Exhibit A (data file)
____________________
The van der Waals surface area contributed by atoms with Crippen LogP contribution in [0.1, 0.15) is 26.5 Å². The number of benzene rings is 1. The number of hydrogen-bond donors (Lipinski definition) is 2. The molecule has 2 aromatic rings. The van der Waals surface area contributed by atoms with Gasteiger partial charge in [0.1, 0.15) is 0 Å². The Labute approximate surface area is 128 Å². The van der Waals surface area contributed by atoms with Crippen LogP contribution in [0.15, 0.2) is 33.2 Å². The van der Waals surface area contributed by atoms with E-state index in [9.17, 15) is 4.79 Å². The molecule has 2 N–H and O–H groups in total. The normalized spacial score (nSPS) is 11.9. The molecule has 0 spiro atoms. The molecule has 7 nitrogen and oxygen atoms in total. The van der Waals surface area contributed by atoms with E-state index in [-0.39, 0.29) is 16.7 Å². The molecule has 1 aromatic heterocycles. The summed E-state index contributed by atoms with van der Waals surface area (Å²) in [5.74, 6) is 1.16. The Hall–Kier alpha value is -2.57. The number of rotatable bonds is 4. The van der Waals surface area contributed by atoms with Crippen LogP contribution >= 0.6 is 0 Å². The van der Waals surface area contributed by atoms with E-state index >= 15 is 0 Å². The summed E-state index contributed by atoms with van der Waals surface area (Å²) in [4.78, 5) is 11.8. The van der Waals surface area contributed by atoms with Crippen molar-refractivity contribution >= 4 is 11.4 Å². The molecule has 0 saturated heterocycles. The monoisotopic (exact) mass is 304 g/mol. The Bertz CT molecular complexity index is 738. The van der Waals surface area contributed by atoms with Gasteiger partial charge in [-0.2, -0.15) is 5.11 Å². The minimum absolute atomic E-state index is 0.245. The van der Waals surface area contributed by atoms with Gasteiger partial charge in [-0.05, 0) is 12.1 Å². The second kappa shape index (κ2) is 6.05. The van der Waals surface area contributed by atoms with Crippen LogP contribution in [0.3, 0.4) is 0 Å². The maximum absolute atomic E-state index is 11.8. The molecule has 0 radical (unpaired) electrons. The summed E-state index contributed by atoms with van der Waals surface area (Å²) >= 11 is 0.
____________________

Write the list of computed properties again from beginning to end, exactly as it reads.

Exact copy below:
The van der Waals surface area contributed by atoms with Crippen LogP contribution in [0.1, 0.15) is 26.5 Å². The number of benzene rings is 1. The number of hydrogen-bond donors (Lipinski definition) is 2. The molecule has 2 aromatic rings. The van der Waals surface area contributed by atoms with Gasteiger partial charge in [0.1, 0.15) is 0 Å². The Labute approximate surface area is 128 Å². The van der Waals surface area contributed by atoms with Crippen LogP contribution in [0.15, 0.2) is 33.2 Å². The van der Waals surface area contributed by atoms with E-state index in [9.17, 15) is 4.79 Å². The molecule has 2 N–H and O–H groups in total. The normalized spacial score (nSPS) is 11.9. The molecule has 0 spiro atoms. The molecule has 7 nitrogen and oxygen atoms in total. The van der Waals surface area contributed by atoms with E-state index in [-0.39, 0.29) is 16.7 Å². The molecule has 1 aromatic heterocycles. The summed E-state index contributed by atoms with van der Waals surface area (Å²) in [5.74, 6) is 1.16. The Hall–Kier alpha value is -2.57. The number of rotatable bonds is 4. The van der Waals surface area contributed by atoms with Crippen LogP contribution >= 0.6 is 0 Å². The van der Waals surface area contributed by atoms with E-state index >= 15 is 0 Å². The summed E-state index contributed by atoms with van der Waals surface area (Å²) in [4.78, 5) is 11.8. The van der Waals surface area contributed by atoms with Crippen molar-refractivity contribution >= 4 is 11.4 Å². The molecule has 0 saturated heterocycles. The monoisotopic (exact) mass is 304 g/mol. The Bertz CT molecular complexity index is 738. The van der Waals surface area contributed by atoms with Gasteiger partial charge in [-0.2, -0.15) is 5.11 Å². The minimum absolute atomic E-state index is 0.245. The van der Waals surface area contributed by atoms with Gasteiger partial charge in [-0.05, 0) is 12.1 Å². The second kappa shape index (κ2) is 6.05. The van der Waals surface area contributed by atoms with Crippen LogP contribution in [0.3, 0.4) is 0 Å². The maximum absolute atomic E-state index is 11.8. The molecule has 0 radical (unpaired) electrons. The summed E-state index contributed by atoms with van der Waals surface area (Å²) >= 11 is 0.